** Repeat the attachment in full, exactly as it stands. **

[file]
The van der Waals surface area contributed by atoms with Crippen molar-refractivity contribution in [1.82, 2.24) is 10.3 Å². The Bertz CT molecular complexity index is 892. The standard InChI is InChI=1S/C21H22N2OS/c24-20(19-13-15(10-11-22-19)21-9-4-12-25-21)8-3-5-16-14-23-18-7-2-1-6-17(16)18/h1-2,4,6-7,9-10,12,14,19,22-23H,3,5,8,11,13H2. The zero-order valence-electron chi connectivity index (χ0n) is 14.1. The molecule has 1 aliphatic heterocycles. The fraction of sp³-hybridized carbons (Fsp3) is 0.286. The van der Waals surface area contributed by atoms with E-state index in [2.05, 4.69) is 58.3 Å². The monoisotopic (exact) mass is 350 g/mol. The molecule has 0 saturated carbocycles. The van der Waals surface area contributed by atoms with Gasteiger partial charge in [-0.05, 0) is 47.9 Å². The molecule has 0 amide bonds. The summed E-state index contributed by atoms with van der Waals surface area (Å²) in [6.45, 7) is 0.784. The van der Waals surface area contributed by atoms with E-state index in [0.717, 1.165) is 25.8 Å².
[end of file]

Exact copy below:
The van der Waals surface area contributed by atoms with Crippen molar-refractivity contribution in [1.82, 2.24) is 10.3 Å². The Bertz CT molecular complexity index is 892. The standard InChI is InChI=1S/C21H22N2OS/c24-20(19-13-15(10-11-22-19)21-9-4-12-25-21)8-3-5-16-14-23-18-7-2-1-6-17(16)18/h1-2,4,6-7,9-10,12,14,19,22-23H,3,5,8,11,13H2. The zero-order valence-electron chi connectivity index (χ0n) is 14.1. The molecule has 1 aliphatic heterocycles. The fraction of sp³-hybridized carbons (Fsp3) is 0.286. The van der Waals surface area contributed by atoms with E-state index in [2.05, 4.69) is 58.3 Å². The monoisotopic (exact) mass is 350 g/mol. The molecule has 0 saturated carbocycles. The van der Waals surface area contributed by atoms with Gasteiger partial charge in [-0.05, 0) is 47.9 Å². The molecule has 0 amide bonds. The summed E-state index contributed by atoms with van der Waals surface area (Å²) in [6.45, 7) is 0.784. The van der Waals surface area contributed by atoms with E-state index in [0.717, 1.165) is 25.8 Å².